We found two examples where districts are attempting to synchronize village planning and Village Fund utilization. Both examples are in Java, and used a two-step method. First, they synchronized the District Mid-Term Development Plans (RPJMD) with the Village Mid Term Development Plans (RPJM Desa). Second, they synchronized the Village Work Plans (RKP Desa) with the District Work Plans (RKPD).
Streamlining the Village Fund into district planning would remove unnecessary bureaucratic processes, and help to develop better coordination between the district government and the village government.
The synergy between district and village planning could be also improved by gradually giving the district governments discretion to distribute the Village Fund according to each village’s condition, and in accordance with district sustainability goals. In order for such a policy change to happen, the district-to-village allocation must be standardized by a District Regulation and a Head of District Regulation in order to minimize the risk of misuse.
2. Village Fund administration is prohibitively complicated for villages. In order to improve, more resources should be put into maximizing the role of the Village and Community Empowerment Office.
The main village authority with influence over Village Fund management is the Village and Community Empowerment Office (Dinas Pemberdayaan Masyarakat dan Desa), under the District Government’s authority. However, according to our interviewees, the role of the Village and Community Empowerment Office has been limited to administrative facilitation, despite having authority to tackle matters of substance. In practice, they have not been involved in much substantive decision-making, nor have they been empowered to provide guidance on which programs the village could spend its Fund on.
Village governments’ technical capacity and planning experience is a significant factor in determining whether sustainable land use activities are included in the village development plan, including how the Village Fund is being utilized to support these activities. Our interviewees described the Village Fund paperwork as burdensome for an already limited number of village officials. Meanwhile, village officials, including the Village and Community Empowerment Office, often lack sufficient planning and budgeting skills.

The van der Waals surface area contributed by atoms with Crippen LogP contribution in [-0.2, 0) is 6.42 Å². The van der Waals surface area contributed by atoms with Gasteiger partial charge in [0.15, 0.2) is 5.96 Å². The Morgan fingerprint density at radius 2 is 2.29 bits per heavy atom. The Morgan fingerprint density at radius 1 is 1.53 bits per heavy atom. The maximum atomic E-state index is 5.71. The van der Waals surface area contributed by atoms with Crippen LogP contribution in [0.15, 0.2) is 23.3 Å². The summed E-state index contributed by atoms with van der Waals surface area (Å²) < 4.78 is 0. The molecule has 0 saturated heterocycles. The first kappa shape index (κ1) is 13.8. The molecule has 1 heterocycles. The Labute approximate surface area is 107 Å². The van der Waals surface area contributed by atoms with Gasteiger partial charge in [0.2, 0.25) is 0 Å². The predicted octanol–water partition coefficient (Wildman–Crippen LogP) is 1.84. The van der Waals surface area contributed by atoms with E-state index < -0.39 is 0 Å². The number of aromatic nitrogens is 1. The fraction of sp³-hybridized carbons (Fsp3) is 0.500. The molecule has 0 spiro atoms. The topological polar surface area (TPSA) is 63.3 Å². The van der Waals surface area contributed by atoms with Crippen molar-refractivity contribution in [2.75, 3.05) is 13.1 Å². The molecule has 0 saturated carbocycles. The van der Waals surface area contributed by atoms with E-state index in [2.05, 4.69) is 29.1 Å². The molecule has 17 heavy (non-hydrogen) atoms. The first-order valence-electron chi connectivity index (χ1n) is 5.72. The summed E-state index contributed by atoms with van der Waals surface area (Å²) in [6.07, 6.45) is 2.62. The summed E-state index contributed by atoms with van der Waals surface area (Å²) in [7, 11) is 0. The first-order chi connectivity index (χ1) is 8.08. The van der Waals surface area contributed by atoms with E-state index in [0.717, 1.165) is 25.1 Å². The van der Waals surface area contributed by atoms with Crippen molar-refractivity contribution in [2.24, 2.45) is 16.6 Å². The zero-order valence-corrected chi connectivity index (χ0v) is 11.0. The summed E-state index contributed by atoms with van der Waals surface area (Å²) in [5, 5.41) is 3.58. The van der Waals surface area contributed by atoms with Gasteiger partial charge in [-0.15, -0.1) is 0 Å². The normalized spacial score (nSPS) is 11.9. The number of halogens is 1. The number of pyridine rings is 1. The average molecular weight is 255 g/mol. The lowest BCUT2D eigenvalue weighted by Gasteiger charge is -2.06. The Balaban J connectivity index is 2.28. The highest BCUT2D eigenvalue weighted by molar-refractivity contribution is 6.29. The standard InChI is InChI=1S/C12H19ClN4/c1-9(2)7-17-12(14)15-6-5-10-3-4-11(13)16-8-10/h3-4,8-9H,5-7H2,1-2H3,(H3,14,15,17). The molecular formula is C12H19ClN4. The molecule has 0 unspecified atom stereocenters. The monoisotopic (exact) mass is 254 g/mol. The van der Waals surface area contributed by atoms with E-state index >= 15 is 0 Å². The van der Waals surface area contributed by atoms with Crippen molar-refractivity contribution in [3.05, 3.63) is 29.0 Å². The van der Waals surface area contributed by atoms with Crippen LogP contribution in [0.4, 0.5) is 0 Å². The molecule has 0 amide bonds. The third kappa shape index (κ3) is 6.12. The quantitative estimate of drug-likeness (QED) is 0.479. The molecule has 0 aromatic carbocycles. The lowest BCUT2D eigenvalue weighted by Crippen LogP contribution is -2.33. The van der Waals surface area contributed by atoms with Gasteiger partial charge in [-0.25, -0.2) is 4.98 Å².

Villages face particular challenges in planning and budgeting when they start to incorporate more elaborate programs, such as in economic development, community empowerment, and natural resource management, including land use and environmental protection (e.g., forest fire prevention and suppression).
The Village and Community Empowerment Office, as the main village authority to provide facilitation and support to village development planning and program implementation, holds promise in this regard. Their role should be fulfilled to its maximum potential by empowering them to provide substantive technical assistance in planning, budgeting, and financial reporting. They also hold authority to guide and facilitate the creation of more village programs on sustainable development and environmental protection.
3. Spending on environmental management is allowed, but not encouraged explicitly enough. Guidelines on how the Village Fund can be spent on sustainability should be created.
Village Development activities, including improvements to roads, bridges, irrigation systems, ports, etc., represent the largest use of the Village Fund, committing 82.2% in 2015 and 89.8% in 2016. However, much less is spent on Community Empowerment, despite also being a priority.